New Hudson Motorcycles
|Industry||Manufacturing and engineering|
|Fate||Taken over by BSA after the Second World War|
New Hudson Motorcycles was a British motorcycle manufacturer. Founded in 1903 by George Patterson in Birmingham, their first motorcycle was produced in 1902 but was unsuccessful. The New Hudson range expanded between 1910 and 1915 using JAP engines, then the factory joined the war effort until 1919. As well as side-valve and OHV single-cylinder engines of 350 to 600 cc, they also built a 211 cc two-stroke and a number of three-wheelers with MAG engines. In 1927 Bert le Vack broke the 100 miles per hour (160 km/h) record at Brooklands on a 500 cc New Hudson.
The firm stopped motorcycle production in 1932 and changed their name to Girling Ltd – which still exists as a brake-component company. Bikes were made under the New Hudson name after the Second World War, when they became a subsidiary of Birmingham Small Arms Company (BSA) and manufactured successful autocycles until 1957.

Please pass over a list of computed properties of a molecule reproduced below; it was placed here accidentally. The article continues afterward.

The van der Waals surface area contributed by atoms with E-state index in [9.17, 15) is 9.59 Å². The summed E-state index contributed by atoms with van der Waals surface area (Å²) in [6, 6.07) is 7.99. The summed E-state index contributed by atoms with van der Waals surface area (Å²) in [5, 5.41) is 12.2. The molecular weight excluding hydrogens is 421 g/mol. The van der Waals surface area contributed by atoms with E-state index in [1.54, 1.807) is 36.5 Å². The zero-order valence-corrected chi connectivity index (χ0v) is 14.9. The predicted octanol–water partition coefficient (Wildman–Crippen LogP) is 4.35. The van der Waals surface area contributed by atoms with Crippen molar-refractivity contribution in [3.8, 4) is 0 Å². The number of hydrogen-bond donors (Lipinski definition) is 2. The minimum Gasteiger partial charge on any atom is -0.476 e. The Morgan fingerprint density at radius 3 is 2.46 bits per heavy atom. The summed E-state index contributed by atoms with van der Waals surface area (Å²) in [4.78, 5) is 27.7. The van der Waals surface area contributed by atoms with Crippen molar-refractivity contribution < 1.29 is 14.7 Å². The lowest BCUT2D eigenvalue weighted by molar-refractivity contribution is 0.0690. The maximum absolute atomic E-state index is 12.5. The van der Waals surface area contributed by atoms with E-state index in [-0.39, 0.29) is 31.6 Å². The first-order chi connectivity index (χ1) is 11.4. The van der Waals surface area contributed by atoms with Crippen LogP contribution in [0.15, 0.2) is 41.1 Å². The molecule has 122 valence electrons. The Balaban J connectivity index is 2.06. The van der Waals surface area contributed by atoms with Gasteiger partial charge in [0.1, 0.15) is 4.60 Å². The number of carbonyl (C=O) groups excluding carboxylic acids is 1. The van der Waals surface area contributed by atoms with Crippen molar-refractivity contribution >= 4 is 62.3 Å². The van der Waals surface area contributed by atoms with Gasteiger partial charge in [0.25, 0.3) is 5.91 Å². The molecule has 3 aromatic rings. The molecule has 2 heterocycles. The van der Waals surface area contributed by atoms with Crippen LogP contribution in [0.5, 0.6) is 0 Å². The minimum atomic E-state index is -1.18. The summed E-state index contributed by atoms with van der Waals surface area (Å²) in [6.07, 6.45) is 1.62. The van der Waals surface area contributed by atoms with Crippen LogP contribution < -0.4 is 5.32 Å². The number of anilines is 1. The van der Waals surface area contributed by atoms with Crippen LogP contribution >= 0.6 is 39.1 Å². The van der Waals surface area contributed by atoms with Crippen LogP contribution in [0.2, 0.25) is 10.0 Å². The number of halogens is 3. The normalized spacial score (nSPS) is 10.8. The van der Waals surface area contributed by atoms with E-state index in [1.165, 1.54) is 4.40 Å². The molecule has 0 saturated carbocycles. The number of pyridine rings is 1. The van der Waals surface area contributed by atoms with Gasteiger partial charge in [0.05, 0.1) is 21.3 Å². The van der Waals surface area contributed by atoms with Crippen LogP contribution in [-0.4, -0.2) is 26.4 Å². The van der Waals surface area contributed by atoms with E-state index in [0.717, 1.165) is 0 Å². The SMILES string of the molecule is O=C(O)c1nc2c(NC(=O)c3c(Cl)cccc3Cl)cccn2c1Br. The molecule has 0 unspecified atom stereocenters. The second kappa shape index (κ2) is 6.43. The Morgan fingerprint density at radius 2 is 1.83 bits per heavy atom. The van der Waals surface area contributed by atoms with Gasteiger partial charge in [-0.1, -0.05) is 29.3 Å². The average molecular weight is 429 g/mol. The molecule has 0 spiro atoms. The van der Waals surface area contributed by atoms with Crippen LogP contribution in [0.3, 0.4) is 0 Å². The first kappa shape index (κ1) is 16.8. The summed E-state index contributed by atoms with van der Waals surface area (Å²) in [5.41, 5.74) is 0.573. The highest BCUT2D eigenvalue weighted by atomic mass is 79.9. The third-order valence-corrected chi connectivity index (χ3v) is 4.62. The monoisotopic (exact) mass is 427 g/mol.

|Model 3B 500cc||1912||31/2 HP single-cylinder engine|
|500cc Type E||1924|
|Brooklands 500cc||1929||MSO dry sump engine|
|350 OHV 'Tourist'||1932||Three-speed|
|Bronze Wing||1933||500 cc|
|Autocycle||1940||Villiers JDL engine|
- Londesbrough, Eric (1999), New Hudson: The history of a motor cycle company, Vintage Motorcycle Club, ISBN 978-0-9519139-2-5
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